Museo Chileno de Arte Precolombino

Native peoples > Mapuche

Beliefs and funeral rites

Current Mapuche religious practices are imbued with syncretism—an attempt to reconcile opposing concepts, in this case those introduced by Christian evangelists and those of traditional Mapuche cosmology. This process has produced new symbols, rites and dimensions of the sacred. The Admapu includes all the traditional symbols, customs and beliefs of the Mapuche people and their world (mapu), affirming that these were created by Nguenechén (“master of Man”). In former times the primary mythical figure was the Pillán, the founding ancestor of the Mapuche lineage. The Mapuche cosmovision is organized around the duality of left and right, with the former associated with inferior things and the latter with superior things. The dichotomy of this dualism produces pairs of opposites, resulting in a four-part system that is best represented in the design typically seen on Mapuche ceremonial drums or kultruns. This four-part system is also seen in religious rites, in which Mapuche shamans (machi) invoke the four great deities: the Elder Male, the Elder Female, the Young Male and the Young Female. The four heavens of the Wenumapu are symbolized in the number of dances or prayers in the Nguillatún or rogativa, one of the most important Mapuche ceremonies.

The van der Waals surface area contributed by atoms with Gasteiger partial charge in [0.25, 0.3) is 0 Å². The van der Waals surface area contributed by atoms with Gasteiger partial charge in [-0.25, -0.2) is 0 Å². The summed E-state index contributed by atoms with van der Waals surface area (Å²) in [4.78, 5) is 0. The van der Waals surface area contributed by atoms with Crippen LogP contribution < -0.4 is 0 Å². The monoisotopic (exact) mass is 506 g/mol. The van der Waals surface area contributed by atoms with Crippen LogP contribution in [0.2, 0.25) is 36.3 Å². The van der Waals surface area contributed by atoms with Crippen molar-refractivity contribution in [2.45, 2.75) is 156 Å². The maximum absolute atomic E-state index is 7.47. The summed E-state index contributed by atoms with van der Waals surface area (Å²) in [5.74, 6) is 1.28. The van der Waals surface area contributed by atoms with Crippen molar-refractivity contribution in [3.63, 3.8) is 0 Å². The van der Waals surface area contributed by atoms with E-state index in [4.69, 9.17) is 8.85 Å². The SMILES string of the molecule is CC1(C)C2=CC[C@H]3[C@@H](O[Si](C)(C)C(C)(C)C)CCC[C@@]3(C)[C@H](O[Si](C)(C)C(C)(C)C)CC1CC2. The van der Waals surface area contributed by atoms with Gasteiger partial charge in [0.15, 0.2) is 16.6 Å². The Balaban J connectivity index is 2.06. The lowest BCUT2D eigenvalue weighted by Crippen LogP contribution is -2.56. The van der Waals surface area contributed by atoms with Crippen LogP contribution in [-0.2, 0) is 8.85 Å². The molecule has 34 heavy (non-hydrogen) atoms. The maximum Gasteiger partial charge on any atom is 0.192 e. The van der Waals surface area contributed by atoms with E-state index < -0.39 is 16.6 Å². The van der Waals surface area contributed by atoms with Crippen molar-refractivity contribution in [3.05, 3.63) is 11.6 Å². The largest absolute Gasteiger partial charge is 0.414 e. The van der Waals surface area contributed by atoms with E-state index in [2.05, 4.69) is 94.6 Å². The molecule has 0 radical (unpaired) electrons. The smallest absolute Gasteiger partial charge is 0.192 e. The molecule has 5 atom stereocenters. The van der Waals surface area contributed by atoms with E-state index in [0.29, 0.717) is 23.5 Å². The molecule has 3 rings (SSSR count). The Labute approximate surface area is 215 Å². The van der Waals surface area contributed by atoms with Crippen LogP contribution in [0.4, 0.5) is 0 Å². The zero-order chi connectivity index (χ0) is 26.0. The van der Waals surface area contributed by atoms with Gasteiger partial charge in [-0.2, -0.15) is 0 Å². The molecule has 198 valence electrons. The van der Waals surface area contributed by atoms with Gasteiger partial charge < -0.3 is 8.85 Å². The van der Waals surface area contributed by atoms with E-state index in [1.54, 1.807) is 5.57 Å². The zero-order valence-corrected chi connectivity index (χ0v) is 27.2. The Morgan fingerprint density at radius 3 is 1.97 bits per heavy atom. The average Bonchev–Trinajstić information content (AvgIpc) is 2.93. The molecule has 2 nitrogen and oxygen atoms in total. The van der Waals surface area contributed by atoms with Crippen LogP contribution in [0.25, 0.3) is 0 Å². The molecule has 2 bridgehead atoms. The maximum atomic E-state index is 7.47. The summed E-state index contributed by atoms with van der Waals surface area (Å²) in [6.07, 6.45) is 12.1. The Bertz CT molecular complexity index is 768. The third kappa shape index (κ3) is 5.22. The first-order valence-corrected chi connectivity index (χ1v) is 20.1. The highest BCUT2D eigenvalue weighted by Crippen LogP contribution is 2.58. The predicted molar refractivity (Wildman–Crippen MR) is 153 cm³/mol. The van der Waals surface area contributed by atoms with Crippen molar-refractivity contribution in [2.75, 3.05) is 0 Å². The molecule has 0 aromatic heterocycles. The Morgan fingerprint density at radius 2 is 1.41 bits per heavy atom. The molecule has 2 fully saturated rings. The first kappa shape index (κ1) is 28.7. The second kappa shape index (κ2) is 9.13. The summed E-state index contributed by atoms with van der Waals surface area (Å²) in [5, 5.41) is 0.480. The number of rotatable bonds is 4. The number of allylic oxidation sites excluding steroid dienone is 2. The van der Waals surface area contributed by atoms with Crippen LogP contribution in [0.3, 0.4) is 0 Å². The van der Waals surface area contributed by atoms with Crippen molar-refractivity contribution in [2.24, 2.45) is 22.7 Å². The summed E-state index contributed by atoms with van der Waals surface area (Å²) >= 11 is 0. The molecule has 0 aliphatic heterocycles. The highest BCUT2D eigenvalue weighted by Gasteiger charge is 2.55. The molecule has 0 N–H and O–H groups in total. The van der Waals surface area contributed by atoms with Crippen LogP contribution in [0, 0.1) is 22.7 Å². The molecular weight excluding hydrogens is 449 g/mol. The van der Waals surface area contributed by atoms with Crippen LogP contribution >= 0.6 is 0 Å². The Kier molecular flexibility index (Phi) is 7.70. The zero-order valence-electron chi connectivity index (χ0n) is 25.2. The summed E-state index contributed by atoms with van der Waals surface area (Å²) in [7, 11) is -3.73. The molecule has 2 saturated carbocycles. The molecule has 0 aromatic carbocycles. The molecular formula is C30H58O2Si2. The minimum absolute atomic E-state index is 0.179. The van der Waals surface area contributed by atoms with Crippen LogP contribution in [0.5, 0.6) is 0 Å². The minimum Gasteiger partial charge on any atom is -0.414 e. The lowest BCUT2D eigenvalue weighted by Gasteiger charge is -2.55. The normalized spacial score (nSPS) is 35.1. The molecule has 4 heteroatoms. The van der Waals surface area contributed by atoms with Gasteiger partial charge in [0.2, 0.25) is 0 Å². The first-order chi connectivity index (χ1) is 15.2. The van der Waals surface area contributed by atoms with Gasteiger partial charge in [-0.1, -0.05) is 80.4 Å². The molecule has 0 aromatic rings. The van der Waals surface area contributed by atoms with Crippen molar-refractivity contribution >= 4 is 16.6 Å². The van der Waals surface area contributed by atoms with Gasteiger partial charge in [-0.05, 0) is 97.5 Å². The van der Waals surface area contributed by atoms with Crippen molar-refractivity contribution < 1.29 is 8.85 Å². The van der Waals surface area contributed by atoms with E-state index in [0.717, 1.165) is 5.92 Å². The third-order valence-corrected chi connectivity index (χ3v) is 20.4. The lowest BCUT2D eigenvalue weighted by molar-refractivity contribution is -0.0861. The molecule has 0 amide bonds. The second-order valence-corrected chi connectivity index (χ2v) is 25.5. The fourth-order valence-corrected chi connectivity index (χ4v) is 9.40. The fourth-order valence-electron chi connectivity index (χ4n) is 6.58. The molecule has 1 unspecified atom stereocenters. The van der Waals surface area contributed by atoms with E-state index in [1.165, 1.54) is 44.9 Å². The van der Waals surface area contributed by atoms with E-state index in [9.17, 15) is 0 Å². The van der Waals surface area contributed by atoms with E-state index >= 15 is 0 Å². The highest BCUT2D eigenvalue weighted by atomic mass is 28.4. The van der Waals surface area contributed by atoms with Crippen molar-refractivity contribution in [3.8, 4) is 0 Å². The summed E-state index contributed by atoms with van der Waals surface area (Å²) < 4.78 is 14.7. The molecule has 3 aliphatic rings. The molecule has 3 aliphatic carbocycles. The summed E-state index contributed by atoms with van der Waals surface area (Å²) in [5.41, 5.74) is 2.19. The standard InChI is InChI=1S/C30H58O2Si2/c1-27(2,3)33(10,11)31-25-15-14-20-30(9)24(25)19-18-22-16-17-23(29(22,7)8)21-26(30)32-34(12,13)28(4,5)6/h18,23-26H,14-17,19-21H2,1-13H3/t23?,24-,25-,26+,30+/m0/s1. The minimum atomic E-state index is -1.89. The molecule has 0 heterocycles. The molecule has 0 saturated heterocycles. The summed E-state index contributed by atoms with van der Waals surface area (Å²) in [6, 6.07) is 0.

The Mapuche buried their dead in different ways through the ages: Some were buried in canoes or hollowed out trunks, others in stone boxes, others directly in the ground and still others in ceramic funeral urns. Urns were the most common form of burial among the people of the El Vergel culture, who inhabited the lands between the Bío Bío and Toltén rivers. Canoe and ceramic urn burial sites have been found in the same cemetery. The tombs of the most ancient culture—the Pitrén—contained offerings of ceramic vessels, both symmetric and asymmetric pitchers with black glazing or with relief decoration in geometric and phytomorphic (plant-form) motifs. Funerary urns from the El Vergel burial sites are accompanied by ceramic pitchers painted with red motifs on a white background— a decorative feature that was later popularized in the “Valdivia Style” that emerged in Spanish colonial times. Other artifacts found in these sites include silver and copper ornaments, tools for daily work and equestrian elements.